MPEG artefacts were not a problem in this transfer at all, with an average bitrate of seven and a half per second, as opposed to the original single-layer disc's three or four, keeping the MPEG nasties at bay. Film-to-video artefacts are the only disappointing aspect of this transfer, with anything that can show aliasing, power cables being the best example, showing it in copious amounts. The worst example, at least in my view, comes at 47:39, in a window within the Murtaugh family home just after the shooting. The aliasing was more tolerable than in Lethal Weapon 2, although the frequency is at a similar level. Film artefacts were minimal at the worst of times, with just a few minor black marks making their way into the picture from time to time.

    The English for the Hearing Impaired subtitles on this disc are only about seventy percent accurate to the dialogue, with the all-important structure that makes the more subtle jokes funny being almost entirely lost. For example, at 7:19, "Right, oops" becomes "Right, whoops", and this is the least annoying example in the introduction.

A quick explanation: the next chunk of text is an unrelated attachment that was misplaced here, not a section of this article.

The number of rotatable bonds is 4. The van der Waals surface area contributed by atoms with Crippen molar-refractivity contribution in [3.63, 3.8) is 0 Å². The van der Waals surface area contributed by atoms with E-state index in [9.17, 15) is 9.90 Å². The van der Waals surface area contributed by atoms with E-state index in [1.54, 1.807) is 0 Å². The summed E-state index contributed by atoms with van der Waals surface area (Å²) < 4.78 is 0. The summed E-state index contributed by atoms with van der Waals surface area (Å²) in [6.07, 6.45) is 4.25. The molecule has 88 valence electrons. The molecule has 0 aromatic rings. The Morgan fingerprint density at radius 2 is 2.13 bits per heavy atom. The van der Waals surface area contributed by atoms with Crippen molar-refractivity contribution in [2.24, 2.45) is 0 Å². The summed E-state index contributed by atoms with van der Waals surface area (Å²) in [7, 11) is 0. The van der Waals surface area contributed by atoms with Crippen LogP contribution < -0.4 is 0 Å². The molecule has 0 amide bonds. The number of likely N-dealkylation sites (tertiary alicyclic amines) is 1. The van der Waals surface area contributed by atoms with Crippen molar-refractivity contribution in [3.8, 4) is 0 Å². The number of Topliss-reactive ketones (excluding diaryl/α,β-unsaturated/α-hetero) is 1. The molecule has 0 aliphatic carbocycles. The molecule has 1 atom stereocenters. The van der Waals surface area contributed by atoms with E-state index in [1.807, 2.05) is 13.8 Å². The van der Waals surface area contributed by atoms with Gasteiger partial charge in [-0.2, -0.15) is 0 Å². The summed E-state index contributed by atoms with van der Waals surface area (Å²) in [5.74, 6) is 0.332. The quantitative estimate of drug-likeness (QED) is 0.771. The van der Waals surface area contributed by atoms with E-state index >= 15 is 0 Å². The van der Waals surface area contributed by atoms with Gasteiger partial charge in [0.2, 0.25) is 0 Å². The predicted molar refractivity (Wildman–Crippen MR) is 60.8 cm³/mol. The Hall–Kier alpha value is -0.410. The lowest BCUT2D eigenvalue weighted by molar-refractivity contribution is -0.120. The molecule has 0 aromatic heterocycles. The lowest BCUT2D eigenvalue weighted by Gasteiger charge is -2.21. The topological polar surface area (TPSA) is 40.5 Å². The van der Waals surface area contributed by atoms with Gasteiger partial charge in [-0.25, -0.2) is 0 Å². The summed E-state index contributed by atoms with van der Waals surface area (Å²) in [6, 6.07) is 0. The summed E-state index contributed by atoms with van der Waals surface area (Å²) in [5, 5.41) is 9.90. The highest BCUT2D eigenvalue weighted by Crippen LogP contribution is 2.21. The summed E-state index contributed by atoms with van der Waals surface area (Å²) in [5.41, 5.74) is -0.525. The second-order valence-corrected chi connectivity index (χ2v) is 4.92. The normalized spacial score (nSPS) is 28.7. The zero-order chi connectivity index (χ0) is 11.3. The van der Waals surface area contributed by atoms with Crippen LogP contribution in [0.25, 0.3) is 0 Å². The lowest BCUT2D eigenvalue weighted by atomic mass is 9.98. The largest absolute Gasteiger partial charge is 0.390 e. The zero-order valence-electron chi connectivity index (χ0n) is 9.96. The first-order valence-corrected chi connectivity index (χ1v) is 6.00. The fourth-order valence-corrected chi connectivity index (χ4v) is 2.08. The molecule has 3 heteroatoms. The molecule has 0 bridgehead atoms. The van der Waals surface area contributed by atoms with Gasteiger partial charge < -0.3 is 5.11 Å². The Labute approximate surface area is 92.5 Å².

This disc is RSDL formatted, and once again, the difference this makes to the picture quality is phenomenal. The layer change takes place nearly a minute into Chapter 16 at 59:47. This is just after Mel Gibson taps a few random keys on Rene Russo's keyboard, and it is somewhat noticeable. It would have been a little better at the beginning of the Chapter, but probably just as noticeable, anyway.



Video Ratings Summary
Sharpness
Shadow Detail
Colour
Grain/Pixelization
Film-To-Video Artefacts
Film Artefacts
Overall

Audio

    Even if the video transfer isn't what I would use to demonstrate my system to family or friends, the audio transfer is.